Strips of tissue were dissected from the bulbi of freshly killed yellowfin tuna and bigeye (Thunnus obesus L.) tuna. The bulbi were obtained from small (<3 kg) yellowfin and bigeye tuna held in large outdoor tanks at the National Marine Fisheries Service Kewalo Research Facility in Honolulu,HI, USA. The tissue was cut into a rectangular shape, and the dimensions were measured using calipers to an accuracy of ±0.2 mm. One end was glued transversely to a piece of metal attached to a micromanipulator. The other end of the tissue was attached to a Grass force transducer (model FT03;Grass-Telefactor, West Warwick, RI, USA) to record forces produced as the material was stretched. The internal longitudinal elements were tested as intact structures. Complete strips of the wall were stretched in both longitudinal and transverse directions. The outer, adventitial layer of the wall and the inner, medial layer were dissected free and tested individually. Extensions of the strips occurred in steps and the length was measured with calipers. Once force and extension had been recorded, the values of stress,strain and modulus were calculated as described below.
Transverse loops of large bulbi from yellowfin tuna (N=6) and blue marlin (N=4), obtained from the fish auction in Honolulu, were cut from the anterior, middle and posterior regions of each bulbus. Thickness,width and diameter of each loop were measured with calipers to an accuracy of±0.2 mm. In addition to the rings consisting of the entire wall, tests were also conducted on rings consisting of the adventitia or outer medial layers of the bulbus. Ventral aortic loops from blue marlin and yellowfin tuna were also tested.
The loops underwent uniaxial force-extension tests. These tests were conducted using a custom-built `stretching' machine. The loops of tissue were mounted over two L-shaped stainless steel bars and placed in a 25°C saline bath. The ends of the stainless steel bars were filed down to a combined diameter of 1.2 mm. One of the bars was attached to the bath while the other was attached to a moveable crosshead through a force transducer. The force-extension tests were performed by slow cyclic stretching viathe crosshead at a constant velocity of 6 cm min-1. Preconditioning of the loops was achieved by performing at least five preliminary cycles until the force-extension behaviour of the tissue was consistent.
For bulbar loops, we used a value of thickness that was smaller than the full thickness of the bulbus wall to calculate stress because in a number of force-extension studies, the inner medial layer of the bulbus (with longitudinal elastin fibres) ripped with no change in the slope of the force curve being generated. This suggested that the inner layer of the bulbus was contributing little circumferential strength to the wall. Consequently,including the thickness of the inner medial layer when calculating stress would result in a significant underestimation of the true stress. The inner media is approximately 60% of the wall and, therefore, the value used was approximately 40% of the full thickness of the bulbus wall.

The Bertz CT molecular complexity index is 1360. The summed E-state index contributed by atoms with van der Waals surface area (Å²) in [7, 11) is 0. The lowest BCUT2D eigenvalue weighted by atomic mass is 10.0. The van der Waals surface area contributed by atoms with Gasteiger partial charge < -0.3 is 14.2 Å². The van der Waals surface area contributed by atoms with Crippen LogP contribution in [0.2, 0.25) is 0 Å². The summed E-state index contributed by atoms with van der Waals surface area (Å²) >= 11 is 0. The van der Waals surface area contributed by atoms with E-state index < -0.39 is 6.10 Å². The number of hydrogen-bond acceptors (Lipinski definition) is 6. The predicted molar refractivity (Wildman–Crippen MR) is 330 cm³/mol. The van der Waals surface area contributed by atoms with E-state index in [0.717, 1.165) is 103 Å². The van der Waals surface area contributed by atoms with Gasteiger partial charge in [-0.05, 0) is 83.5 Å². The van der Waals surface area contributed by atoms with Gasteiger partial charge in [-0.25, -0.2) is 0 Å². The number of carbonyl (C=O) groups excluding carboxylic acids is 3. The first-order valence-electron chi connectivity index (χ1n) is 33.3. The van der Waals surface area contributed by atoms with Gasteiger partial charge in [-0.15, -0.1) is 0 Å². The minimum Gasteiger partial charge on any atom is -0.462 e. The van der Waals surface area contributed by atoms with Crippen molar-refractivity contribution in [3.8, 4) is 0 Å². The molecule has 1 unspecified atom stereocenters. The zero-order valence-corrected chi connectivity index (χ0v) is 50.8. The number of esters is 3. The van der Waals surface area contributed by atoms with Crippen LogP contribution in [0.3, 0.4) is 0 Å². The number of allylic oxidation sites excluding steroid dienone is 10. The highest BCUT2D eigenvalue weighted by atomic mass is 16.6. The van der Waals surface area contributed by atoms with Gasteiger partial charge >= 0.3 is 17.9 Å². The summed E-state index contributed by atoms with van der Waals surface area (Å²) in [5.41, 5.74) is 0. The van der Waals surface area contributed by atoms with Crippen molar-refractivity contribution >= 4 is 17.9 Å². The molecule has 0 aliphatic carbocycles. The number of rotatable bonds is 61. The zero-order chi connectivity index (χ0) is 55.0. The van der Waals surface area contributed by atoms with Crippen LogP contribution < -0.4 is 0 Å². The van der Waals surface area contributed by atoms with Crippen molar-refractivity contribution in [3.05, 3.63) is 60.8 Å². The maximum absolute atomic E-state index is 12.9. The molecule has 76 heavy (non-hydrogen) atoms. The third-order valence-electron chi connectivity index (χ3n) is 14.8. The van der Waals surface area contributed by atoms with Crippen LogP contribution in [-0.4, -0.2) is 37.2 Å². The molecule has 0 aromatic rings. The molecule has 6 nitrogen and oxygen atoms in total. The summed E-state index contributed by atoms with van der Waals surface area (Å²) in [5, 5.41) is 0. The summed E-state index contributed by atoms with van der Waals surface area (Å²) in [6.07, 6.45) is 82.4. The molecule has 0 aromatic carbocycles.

The stress-strain curves were smoothed using TABLECURVE (Jandel Scientific,San Rafael, CA, USA), a curve-fitting program that generates a number of different equations describing the curve. Once an appropriate fit was found,the equation was used to generate the exact dependent value of any desired independent variable (the y-value for any input x). This allowed the comparison of different stress-strain curves at the same values of strain.
Descriptive statistics (means ± s.e.m.) were calculated for the P-V curves generated by blocking the smooth muscle and heating the bulbus, as well as for all the stress-strain curves generated by the various extension protocols. The treatments in the blocking and heating study were compared using a twoway repeated measures analysis of variance (ANOVA). For comparisons between the stress-strain curves for the anterior, middle and posterior segments of the tuna and marlin bulbi, a two-way ANOVA was performed. Multiple comparisons between the different treatments for the P-V and stress-strain curves were performed using a Tukey test. All comparisons between groups were performed using SIGMASTAT 2.0 (Jandel Scientific).
Gross morphology and histology